Peter Thursby (1930-2011) was born in Salisbury, but brought-up in Jamaica. After National Service, he studied art at St Paul's, Cheltenham and then with Paul Feiler and Ernest Pascoe at the West of England College of Art.
Throughout the 1950s, Thursby's output was largely in the form of paintings. By 1957, his career became textural and fully abstract. From the early 1960s, his work was almost exclusively sculpture, winning his first major award in 1962.
Thursby had solo exhibitions at Plymouth Art Gallery in 1964 and the Marjorie Parr Gallery and began making sculpture from reclaimed materials.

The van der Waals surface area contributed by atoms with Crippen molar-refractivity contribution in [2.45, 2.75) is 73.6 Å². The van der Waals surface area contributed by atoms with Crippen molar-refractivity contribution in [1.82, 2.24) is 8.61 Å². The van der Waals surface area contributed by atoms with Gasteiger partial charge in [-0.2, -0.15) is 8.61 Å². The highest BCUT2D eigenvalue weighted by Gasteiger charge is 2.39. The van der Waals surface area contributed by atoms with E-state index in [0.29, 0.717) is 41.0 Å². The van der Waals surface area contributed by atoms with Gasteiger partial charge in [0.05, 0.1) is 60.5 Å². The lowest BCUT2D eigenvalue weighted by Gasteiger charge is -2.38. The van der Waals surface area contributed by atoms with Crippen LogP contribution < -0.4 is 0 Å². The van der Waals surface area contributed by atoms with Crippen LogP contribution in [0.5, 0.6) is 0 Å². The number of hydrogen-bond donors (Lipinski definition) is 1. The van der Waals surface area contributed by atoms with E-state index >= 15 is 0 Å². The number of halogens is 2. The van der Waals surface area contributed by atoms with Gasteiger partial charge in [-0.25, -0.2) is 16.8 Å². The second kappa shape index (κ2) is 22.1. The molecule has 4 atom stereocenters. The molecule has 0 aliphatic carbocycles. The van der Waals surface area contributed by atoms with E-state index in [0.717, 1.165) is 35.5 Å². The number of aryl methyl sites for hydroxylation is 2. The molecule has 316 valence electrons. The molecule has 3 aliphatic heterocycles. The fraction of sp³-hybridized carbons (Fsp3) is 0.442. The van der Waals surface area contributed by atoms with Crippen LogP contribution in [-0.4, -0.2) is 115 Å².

In the 1970s, Thursby produced his Podmen Sculptures followed by the Sarum and Flight series. His monumental works, cast by the Morris Singer Foundry, came in the 1980s. Thursby gave generously of his time to art education and arts organisations, including the West of England Academy of which he was president for five years (1995-2000).
In 1995. Thursby he received an honorary doctorate from the University of the West of England in Bristol. His career culminated in his Optimism series, one of which is in the Queen's Collection. His legacy was a body of work that is widely recognised as a significant contribution to 20th century sculpture.